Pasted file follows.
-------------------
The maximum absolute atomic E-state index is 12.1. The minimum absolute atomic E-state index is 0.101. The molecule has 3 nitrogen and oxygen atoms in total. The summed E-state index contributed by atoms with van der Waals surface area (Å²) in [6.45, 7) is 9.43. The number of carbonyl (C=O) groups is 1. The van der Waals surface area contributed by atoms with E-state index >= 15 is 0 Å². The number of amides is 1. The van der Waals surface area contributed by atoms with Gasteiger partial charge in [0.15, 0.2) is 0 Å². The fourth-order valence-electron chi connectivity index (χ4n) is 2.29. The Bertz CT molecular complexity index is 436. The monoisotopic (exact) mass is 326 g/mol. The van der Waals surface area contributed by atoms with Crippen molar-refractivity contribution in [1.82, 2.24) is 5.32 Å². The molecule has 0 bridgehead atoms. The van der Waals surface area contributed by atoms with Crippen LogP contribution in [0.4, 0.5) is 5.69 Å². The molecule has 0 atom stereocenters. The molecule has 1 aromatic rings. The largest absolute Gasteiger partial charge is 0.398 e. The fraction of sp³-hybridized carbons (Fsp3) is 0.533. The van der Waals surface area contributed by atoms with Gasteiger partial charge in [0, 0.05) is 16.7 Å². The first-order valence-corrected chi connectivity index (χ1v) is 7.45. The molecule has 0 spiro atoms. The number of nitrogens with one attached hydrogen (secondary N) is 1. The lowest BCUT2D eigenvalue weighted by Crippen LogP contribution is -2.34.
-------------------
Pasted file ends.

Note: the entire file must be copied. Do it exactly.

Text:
The maximum absolute atomic E-state index is 12.1. The minimum absolute atomic E-state index is 0.101. The molecule has 3 nitrogen and oxygen atoms in total. The summed E-state index contributed by atoms with van der Waals surface area (Å²) in [6.45, 7) is 9.43. The number of carbonyl (C=O) groups is 1. The van der Waals surface area contributed by atoms with E-state index >= 15 is 0 Å². The number of amides is 1. The van der Waals surface area contributed by atoms with Gasteiger partial charge in [0.15, 0.2) is 0 Å². The fourth-order valence-electron chi connectivity index (χ4n) is 2.29. The Bertz CT molecular complexity index is 436. The monoisotopic (exact) mass is 326 g/mol. The van der Waals surface area contributed by atoms with Crippen molar-refractivity contribution in [1.82, 2.24) is 5.32 Å². The molecule has 0 bridgehead atoms. The van der Waals surface area contributed by atoms with Crippen LogP contribution in [0.4, 0.5) is 5.69 Å². The molecule has 0 atom stereocenters. The molecule has 1 aromatic rings. The largest absolute Gasteiger partial charge is 0.398 e. The fraction of sp³-hybridized carbons (Fsp3) is 0.533. The van der Waals surface area contributed by atoms with Gasteiger partial charge in [0, 0.05) is 16.7 Å². The first-order valence-corrected chi connectivity index (χ1v) is 7.45. The molecule has 0 spiro atoms. The number of nitrogens with one attached hydrogen (secondary N) is 1. The lowest BCUT2D eigenvalue weighted by Crippen LogP contribution is -2.34.